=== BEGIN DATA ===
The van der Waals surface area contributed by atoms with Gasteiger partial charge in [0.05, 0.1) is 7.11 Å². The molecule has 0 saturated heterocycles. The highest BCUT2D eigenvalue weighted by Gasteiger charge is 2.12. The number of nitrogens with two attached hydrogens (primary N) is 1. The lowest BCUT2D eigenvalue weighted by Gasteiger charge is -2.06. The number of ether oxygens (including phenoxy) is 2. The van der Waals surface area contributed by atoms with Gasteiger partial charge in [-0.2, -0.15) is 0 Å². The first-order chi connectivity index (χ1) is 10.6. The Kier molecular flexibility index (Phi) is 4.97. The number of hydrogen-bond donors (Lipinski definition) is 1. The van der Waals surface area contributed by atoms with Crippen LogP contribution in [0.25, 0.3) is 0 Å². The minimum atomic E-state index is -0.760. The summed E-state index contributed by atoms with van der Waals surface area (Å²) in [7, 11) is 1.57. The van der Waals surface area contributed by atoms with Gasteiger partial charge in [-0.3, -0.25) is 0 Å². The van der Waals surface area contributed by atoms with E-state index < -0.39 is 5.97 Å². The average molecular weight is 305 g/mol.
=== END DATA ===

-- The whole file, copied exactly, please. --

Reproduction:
The van der Waals surface area contributed by atoms with Gasteiger partial charge in [0.05, 0.1) is 7.11 Å². The molecule has 0 saturated heterocycles. The highest BCUT2D eigenvalue weighted by Gasteiger charge is 2.12. The number of nitrogens with two attached hydrogens (primary N) is 1. The lowest BCUT2D eigenvalue weighted by Gasteiger charge is -2.06. The number of ether oxygens (including phenoxy) is 2. The van der Waals surface area contributed by atoms with Gasteiger partial charge in [-0.2, -0.15) is 0 Å². The first-order chi connectivity index (χ1) is 10.6. The Kier molecular flexibility index (Phi) is 4.97. The number of hydrogen-bond donors (Lipinski definition) is 1. The van der Waals surface area contributed by atoms with Crippen LogP contribution in [0.25, 0.3) is 0 Å². The minimum atomic E-state index is -0.760. The summed E-state index contributed by atoms with van der Waals surface area (Å²) in [7, 11) is 1.57. The van der Waals surface area contributed by atoms with Gasteiger partial charge in [-0.3, -0.25) is 0 Å². The van der Waals surface area contributed by atoms with E-state index < -0.39 is 5.97 Å². The average molecular weight is 305 g/mol.